New details revealed for SFMOMA expansion
New details were unveiled this week of the $555m expansion of the San Francisco Museum of Modern Art. Designed by Snøhetta with Craig Dykers at the helm, the museum has recast itself as a more neighborly institution and one with its sights on being a player in the international arts scene. SFMOMA has always had a respectable if not impressive collection of art but like many older art museums, it has long suffered from a lack of space and a reliance on a building that reflects a somewhat dated vision of what an art museum needs to be. Speaking about the expansion when first brought on board, Dykers said: “The museum shouldn’t be purely seen as an educational experience but a social experience as well.”
Not surprising Dykers has opened up the fortressed museum, designed by Mario Botta, and given it greater visibility, achieved through transparency, and better access with several new entrances planned, and more room to grow its programs both within and beyond its walls. Within the 235,000 sq ft structure, which aspires for LEED Gold, there will be more free-to-the-public spaces and activities, more flexible galleries, and new spaces for new uses, including live performances and film screenings. It will have 130,000 sq ft of indoor and outdoor gallery space, more than doubling SFMoMA’s current capacity for the presentation of art. Inside the building will be a large scale vertical garden, to be the largest public living wall of native plants in San Francisco.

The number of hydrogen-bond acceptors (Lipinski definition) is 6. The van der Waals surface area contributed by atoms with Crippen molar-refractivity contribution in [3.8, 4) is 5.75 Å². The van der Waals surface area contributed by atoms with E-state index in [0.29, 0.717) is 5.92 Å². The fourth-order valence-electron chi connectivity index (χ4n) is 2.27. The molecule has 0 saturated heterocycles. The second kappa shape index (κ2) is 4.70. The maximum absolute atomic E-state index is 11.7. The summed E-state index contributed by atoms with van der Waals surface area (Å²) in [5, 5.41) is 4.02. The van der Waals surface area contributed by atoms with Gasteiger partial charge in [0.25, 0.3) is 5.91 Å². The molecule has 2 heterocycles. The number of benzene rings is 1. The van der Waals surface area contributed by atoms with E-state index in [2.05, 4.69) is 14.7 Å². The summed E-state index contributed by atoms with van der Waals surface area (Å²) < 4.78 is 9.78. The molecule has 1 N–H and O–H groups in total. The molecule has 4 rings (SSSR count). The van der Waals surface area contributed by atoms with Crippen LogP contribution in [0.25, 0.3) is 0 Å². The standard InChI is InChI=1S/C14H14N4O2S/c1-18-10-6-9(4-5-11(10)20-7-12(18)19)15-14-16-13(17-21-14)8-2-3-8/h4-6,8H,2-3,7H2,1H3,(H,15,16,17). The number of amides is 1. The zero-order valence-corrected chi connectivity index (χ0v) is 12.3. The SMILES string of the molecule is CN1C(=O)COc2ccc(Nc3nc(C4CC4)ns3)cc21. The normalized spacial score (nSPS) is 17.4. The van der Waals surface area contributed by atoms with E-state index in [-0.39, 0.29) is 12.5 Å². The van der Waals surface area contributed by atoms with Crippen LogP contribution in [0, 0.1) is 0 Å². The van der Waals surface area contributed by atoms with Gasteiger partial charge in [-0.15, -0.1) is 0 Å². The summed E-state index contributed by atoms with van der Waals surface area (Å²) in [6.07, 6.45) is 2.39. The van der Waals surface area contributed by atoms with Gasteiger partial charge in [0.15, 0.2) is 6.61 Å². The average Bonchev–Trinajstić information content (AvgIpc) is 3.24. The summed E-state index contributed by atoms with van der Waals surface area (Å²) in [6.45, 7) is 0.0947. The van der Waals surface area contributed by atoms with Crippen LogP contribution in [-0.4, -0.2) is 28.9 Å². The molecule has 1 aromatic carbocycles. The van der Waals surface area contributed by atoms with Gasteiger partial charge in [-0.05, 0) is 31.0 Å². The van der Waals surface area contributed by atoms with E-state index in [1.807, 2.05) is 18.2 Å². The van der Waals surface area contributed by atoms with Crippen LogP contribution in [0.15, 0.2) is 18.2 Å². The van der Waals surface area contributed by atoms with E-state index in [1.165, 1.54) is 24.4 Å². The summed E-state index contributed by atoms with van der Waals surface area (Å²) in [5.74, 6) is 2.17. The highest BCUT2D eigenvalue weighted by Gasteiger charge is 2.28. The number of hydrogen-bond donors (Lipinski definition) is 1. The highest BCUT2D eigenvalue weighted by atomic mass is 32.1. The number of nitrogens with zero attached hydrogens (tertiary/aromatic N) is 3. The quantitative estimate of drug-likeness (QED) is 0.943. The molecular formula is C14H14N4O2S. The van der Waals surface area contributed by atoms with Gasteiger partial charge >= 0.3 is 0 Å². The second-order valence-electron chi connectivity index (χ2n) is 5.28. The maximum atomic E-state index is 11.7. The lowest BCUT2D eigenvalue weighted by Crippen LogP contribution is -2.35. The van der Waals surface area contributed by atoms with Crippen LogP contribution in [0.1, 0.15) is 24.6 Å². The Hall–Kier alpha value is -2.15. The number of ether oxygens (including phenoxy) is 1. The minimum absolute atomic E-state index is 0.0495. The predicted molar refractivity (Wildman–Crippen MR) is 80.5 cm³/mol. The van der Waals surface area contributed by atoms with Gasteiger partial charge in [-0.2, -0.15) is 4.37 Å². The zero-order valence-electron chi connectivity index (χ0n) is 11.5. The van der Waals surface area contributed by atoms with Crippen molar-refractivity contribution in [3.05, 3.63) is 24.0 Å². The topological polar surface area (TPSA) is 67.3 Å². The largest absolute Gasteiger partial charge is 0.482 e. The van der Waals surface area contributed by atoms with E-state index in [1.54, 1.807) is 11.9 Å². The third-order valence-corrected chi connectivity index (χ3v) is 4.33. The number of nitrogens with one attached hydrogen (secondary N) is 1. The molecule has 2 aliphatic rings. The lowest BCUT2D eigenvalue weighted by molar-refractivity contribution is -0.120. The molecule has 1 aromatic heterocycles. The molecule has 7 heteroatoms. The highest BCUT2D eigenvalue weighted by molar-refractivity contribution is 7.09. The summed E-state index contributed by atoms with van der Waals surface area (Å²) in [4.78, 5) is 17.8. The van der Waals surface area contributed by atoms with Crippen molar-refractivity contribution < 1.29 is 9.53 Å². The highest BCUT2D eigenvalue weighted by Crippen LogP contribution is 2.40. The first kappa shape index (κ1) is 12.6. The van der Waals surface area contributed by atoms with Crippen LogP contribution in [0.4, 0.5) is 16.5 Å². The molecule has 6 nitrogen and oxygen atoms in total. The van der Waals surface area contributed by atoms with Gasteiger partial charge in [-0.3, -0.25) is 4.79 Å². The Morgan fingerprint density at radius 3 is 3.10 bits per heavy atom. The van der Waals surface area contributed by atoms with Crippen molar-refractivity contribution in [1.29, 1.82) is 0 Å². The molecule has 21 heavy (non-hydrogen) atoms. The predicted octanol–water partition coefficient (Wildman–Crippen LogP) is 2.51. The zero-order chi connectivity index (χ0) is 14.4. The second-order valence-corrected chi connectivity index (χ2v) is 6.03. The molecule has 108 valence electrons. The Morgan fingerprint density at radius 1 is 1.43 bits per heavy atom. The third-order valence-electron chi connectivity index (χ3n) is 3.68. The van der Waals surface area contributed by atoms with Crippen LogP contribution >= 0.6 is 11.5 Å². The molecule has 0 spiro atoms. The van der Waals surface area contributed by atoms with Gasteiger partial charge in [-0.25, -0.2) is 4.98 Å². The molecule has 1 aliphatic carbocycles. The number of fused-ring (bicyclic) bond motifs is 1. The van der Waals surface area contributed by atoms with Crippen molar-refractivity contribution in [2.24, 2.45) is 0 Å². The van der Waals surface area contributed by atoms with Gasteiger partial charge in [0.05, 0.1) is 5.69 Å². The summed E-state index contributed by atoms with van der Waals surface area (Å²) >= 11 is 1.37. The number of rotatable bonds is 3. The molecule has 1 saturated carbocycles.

The addition, which is tucked behind the Botta building and is said to reference the mountains, is a 10-storey rectangular block with a white concrete facade with a rippled pattern that is punctuated with strips of glass. At the uppermost levels the the building is pulled back to create terraces, which softens its mass while providing additional amenity space for visitors. At the ground level, the building dematerializes into a glass wall where passers-by can peer in to one of the new galleries for large scale art, which will be anchored by a Richard Serra sculpture.
SFMoMA’s expanded home is on track to begin construction in summer of 2013 and will reopen in early 2016.